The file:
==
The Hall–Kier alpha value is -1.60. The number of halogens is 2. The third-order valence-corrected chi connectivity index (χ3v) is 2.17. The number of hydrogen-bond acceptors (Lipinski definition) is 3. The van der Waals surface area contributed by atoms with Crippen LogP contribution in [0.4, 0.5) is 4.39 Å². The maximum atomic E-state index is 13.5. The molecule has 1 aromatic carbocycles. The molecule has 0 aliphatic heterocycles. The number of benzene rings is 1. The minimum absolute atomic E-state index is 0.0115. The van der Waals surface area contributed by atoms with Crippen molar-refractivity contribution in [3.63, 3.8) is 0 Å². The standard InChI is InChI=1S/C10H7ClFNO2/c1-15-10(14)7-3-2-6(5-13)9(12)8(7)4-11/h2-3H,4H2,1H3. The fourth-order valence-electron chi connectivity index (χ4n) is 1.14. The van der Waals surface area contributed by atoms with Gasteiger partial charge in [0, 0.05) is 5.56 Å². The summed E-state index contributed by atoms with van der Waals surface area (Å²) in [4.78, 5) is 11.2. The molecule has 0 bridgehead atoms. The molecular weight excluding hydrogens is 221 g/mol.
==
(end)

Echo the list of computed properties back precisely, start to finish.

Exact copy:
The Hall–Kier alpha value is -1.60. The number of halogens is 2. The third-order valence-corrected chi connectivity index (χ3v) is 2.17. The number of hydrogen-bond acceptors (Lipinski definition) is 3. The van der Waals surface area contributed by atoms with Crippen LogP contribution in [0.4, 0.5) is 4.39 Å². The maximum atomic E-state index is 13.5. The molecule has 1 aromatic carbocycles. The molecule has 0 aliphatic heterocycles. The number of benzene rings is 1. The minimum absolute atomic E-state index is 0.0115. The van der Waals surface area contributed by atoms with Crippen molar-refractivity contribution in [3.63, 3.8) is 0 Å². The standard InChI is InChI=1S/C10H7ClFNO2/c1-15-10(14)7-3-2-6(5-13)9(12)8(7)4-11/h2-3H,4H2,1H3. The fourth-order valence-electron chi connectivity index (χ4n) is 1.14. The van der Waals surface area contributed by atoms with Gasteiger partial charge in [0, 0.05) is 5.56 Å². The summed E-state index contributed by atoms with van der Waals surface area (Å²) in [4.78, 5) is 11.2. The molecule has 0 bridgehead atoms. The molecular weight excluding hydrogens is 221 g/mol.